Is it true that suicide rates spike in the new year?

Unfortunately, yes. In the past, it was commonly believed that suicide rates spiked at Christmas, but studies reveal that they drop during the holidays and then peak for the first few weeks of the new year.

Researchers surmise that, for those who are already struggling with depression and suicidal thoughts, the Christmas promise of peace, goodwill, comfort and joy is likely to fade once the new year begins, and with it their hopes for a brighter day. Also, shifting from the warmth of holiday social interactions to individual efforts like new year’s resolutions may make vulnerable people feel overwhelmed – and alone.

If you know anyone who might be struggling in this way, here are some things to consider:

  • Stay in contact with him/her.
  • Don’t be afraid to ask questions – e.g., How are you feeling? Are you considering harming yourself? Have you had thoughts like this before? Giving a person who’s feeling depressed and/or entertaining thoughts of suicide a chance to talk about it can be therapeutic so don’t be afraid to go there.
  • If the risk is serious, take them to Emergency or call 911.
  • You can encourage someone to get help, you can support their focusing on the things that make life worthwhile for them, and you can support them in accessing emergency services, but don’t assume it’s “your job” to save someone from taking his/her own life. Other than doing what you can and marshalling whatever resources are available, if a person makes the choice to end it all, there is little you can do to prevent it.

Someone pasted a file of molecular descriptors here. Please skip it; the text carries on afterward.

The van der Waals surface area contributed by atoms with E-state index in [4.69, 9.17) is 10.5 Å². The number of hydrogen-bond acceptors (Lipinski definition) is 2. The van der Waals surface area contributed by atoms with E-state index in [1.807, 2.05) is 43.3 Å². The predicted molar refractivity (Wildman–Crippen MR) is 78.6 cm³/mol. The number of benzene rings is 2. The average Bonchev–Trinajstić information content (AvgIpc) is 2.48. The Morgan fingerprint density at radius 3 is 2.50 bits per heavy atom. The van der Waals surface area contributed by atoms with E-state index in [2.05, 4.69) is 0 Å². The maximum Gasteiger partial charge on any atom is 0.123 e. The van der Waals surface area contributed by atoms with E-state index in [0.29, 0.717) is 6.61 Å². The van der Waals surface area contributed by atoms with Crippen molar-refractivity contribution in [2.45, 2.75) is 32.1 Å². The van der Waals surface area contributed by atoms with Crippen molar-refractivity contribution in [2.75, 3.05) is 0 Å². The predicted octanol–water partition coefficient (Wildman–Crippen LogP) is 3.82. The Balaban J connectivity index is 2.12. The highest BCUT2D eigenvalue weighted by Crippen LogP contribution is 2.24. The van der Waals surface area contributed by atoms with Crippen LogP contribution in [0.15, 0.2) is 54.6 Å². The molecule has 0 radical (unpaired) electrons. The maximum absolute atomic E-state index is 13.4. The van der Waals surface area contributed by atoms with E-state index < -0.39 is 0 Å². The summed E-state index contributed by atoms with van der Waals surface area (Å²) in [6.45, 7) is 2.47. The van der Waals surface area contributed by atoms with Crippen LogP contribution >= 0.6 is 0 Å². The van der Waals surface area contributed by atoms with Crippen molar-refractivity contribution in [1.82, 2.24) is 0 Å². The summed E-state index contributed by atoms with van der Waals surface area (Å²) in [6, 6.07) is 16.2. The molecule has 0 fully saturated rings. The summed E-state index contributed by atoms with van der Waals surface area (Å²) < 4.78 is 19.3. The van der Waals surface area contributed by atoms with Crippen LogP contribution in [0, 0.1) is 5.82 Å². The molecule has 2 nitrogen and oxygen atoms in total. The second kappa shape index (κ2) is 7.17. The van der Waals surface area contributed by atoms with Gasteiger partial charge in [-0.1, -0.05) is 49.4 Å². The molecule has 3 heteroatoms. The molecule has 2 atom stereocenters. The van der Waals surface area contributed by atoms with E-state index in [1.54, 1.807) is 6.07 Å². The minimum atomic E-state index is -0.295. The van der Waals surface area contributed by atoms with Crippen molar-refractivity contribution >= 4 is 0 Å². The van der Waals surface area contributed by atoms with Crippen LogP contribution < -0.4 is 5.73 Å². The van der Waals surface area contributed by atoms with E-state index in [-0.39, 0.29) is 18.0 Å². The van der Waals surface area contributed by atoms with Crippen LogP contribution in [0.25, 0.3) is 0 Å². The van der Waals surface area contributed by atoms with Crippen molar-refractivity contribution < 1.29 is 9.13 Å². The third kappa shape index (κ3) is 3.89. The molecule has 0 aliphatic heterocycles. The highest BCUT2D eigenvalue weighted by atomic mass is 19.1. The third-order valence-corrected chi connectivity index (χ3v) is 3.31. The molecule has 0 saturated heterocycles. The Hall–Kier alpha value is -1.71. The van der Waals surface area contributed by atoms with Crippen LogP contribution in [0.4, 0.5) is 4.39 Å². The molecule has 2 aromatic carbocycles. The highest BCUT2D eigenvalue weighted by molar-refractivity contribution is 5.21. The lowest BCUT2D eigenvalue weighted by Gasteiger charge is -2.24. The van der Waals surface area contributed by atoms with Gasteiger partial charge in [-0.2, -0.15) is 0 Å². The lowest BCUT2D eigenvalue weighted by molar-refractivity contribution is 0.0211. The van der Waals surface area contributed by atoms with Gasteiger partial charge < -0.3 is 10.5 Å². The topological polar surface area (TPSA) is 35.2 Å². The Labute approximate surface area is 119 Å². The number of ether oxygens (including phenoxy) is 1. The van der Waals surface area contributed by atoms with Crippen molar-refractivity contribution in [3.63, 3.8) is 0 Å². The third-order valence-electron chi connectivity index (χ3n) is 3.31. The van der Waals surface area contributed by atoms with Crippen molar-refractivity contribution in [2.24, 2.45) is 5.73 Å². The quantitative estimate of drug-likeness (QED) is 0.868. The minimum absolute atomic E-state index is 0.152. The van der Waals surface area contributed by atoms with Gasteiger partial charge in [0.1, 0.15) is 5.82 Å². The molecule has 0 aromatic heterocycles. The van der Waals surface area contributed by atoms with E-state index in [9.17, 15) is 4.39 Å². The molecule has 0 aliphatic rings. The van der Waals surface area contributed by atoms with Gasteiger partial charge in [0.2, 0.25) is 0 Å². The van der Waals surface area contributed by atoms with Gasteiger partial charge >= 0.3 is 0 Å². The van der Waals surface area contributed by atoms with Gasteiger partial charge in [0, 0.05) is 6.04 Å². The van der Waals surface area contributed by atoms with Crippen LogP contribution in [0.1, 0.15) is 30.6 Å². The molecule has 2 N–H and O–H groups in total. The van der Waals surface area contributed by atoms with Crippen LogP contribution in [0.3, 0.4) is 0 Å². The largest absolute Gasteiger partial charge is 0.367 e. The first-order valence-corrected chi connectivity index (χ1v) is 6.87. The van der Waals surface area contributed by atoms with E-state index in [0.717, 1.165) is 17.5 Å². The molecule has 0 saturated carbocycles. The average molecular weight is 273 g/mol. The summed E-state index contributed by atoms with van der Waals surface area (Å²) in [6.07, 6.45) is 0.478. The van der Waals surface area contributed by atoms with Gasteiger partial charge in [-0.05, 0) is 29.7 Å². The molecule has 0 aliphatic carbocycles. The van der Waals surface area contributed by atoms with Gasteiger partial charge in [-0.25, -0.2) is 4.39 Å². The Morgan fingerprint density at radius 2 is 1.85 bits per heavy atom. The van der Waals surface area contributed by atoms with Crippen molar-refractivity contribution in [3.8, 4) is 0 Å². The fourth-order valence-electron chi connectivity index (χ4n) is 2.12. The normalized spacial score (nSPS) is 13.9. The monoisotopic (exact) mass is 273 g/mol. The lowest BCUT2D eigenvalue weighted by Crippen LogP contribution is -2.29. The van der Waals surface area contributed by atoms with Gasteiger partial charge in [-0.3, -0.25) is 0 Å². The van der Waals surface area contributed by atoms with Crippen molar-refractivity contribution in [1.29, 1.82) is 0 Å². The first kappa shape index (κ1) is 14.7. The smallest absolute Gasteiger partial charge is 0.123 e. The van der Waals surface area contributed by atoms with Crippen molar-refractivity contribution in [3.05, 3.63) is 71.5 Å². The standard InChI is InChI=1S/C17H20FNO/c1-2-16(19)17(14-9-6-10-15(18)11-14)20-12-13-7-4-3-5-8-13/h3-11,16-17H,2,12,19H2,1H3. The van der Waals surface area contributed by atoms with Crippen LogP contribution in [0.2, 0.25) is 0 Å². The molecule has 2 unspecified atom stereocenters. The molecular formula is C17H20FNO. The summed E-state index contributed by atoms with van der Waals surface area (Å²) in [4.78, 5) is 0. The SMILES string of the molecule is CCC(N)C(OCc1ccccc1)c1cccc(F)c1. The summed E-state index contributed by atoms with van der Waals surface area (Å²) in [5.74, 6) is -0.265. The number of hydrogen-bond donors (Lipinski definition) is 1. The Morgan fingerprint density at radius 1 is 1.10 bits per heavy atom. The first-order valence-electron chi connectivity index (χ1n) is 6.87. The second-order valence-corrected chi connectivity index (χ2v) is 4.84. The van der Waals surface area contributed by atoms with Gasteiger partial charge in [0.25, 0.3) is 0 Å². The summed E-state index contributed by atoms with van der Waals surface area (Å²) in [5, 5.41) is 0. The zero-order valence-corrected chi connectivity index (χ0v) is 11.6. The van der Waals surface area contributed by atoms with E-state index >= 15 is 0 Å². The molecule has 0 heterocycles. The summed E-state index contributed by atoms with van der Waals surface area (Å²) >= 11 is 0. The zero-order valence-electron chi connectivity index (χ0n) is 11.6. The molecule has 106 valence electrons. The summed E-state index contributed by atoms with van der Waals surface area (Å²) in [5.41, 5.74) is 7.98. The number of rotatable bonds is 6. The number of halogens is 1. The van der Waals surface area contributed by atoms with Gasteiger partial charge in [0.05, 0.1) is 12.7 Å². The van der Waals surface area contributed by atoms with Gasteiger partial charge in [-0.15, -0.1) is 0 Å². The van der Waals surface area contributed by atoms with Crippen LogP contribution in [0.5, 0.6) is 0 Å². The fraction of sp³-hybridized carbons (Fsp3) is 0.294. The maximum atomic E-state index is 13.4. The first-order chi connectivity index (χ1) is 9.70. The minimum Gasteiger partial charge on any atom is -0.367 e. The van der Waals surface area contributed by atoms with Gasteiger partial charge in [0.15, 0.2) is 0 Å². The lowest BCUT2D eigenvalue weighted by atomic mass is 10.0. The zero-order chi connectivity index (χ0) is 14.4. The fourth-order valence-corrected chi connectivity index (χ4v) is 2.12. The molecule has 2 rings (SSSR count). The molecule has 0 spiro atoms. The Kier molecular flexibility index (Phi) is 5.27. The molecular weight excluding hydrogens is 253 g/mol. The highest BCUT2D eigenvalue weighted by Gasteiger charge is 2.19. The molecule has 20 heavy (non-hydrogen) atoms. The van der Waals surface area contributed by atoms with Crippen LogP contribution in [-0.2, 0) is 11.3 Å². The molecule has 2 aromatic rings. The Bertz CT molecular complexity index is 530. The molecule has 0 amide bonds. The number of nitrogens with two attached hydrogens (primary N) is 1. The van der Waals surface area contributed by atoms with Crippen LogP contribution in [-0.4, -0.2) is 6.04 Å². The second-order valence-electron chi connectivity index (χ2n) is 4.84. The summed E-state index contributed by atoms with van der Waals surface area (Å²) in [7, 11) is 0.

If the worst has happened and someone close to you has taken his/her life, don’t be afraid to reach out for help. Losing someone to suicide is physically and psychologically traumatic, so don’t try to tough it out. Here are some possible avenues:

  • RCMP Victim Services. Most detachments have this service. They’re helpful to connect with immediately after the fact and some have ongoing grief support groups.
  • The Canadian Mental Health Association has bereavement programs in many centres.
  • Talk to an elder, pastor, teacher, counsellor whom you trust.
  • Reach out to your faith group. It can be a great source of comfort and many religious communities have grief support groups.
  • Find out if your local hospital has a grief support group.
  • Contact Family Services in your community.
  • If you live in the Vancouver area, get in touch with SAFER (Suicide Attempt Follow-Up, Education and Research). In addition to working in suicide prevention, they provide counselling to suicide survivors.
  • Call the crisis line in or near your community. The trained person on the other end of the line can provide you with immediate support and will also direct you to local resources.